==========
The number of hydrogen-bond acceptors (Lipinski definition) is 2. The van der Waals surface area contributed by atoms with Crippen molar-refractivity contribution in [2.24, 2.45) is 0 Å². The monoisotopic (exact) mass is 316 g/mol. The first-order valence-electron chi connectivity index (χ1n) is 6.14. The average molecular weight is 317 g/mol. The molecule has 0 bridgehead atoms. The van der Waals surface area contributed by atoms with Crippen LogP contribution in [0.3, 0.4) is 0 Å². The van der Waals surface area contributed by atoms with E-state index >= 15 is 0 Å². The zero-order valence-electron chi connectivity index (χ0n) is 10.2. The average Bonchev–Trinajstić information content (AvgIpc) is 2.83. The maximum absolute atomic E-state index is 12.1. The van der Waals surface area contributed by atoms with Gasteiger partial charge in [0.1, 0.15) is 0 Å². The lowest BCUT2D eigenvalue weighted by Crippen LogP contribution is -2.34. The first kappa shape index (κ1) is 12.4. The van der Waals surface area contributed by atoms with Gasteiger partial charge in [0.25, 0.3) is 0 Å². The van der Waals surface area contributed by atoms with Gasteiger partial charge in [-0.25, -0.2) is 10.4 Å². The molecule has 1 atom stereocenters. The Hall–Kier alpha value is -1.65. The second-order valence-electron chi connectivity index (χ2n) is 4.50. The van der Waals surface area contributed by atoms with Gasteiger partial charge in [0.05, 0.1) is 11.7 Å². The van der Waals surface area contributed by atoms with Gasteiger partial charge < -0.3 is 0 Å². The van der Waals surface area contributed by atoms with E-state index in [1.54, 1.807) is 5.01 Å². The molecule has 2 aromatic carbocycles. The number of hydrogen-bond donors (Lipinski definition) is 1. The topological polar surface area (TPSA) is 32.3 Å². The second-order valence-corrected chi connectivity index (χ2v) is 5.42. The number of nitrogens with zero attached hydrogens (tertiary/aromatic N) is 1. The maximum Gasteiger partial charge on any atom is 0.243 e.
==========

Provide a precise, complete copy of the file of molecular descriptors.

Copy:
The number of hydrogen-bond acceptors (Lipinski definition) is 2. The van der Waals surface area contributed by atoms with Crippen molar-refractivity contribution in [2.24, 2.45) is 0 Å². The monoisotopic (exact) mass is 316 g/mol. The first-order valence-electron chi connectivity index (χ1n) is 6.14. The average molecular weight is 317 g/mol. The molecule has 0 bridgehead atoms. The van der Waals surface area contributed by atoms with Crippen LogP contribution in [0.3, 0.4) is 0 Å². The van der Waals surface area contributed by atoms with E-state index >= 15 is 0 Å². The zero-order valence-electron chi connectivity index (χ0n) is 10.2. The average Bonchev–Trinajstić information content (AvgIpc) is 2.83. The maximum absolute atomic E-state index is 12.1. The van der Waals surface area contributed by atoms with Gasteiger partial charge in [0.1, 0.15) is 0 Å². The lowest BCUT2D eigenvalue weighted by Crippen LogP contribution is -2.34. The first kappa shape index (κ1) is 12.4. The van der Waals surface area contributed by atoms with Gasteiger partial charge in [0.25, 0.3) is 0 Å². The van der Waals surface area contributed by atoms with Gasteiger partial charge in [-0.25, -0.2) is 10.4 Å². The molecule has 1 atom stereocenters. The Hall–Kier alpha value is -1.65. The second-order valence-electron chi connectivity index (χ2n) is 4.50. The van der Waals surface area contributed by atoms with Gasteiger partial charge in [0.05, 0.1) is 11.7 Å². The van der Waals surface area contributed by atoms with Gasteiger partial charge < -0.3 is 0 Å². The van der Waals surface area contributed by atoms with E-state index in [1.54, 1.807) is 5.01 Å². The molecule has 2 aromatic carbocycles. The number of hydrogen-bond donors (Lipinski definition) is 1. The topological polar surface area (TPSA) is 32.3 Å². The second-order valence-corrected chi connectivity index (χ2v) is 5.42. The number of nitrogens with zero attached hydrogens (tertiary/aromatic N) is 1. The maximum Gasteiger partial charge on any atom is 0.243 e.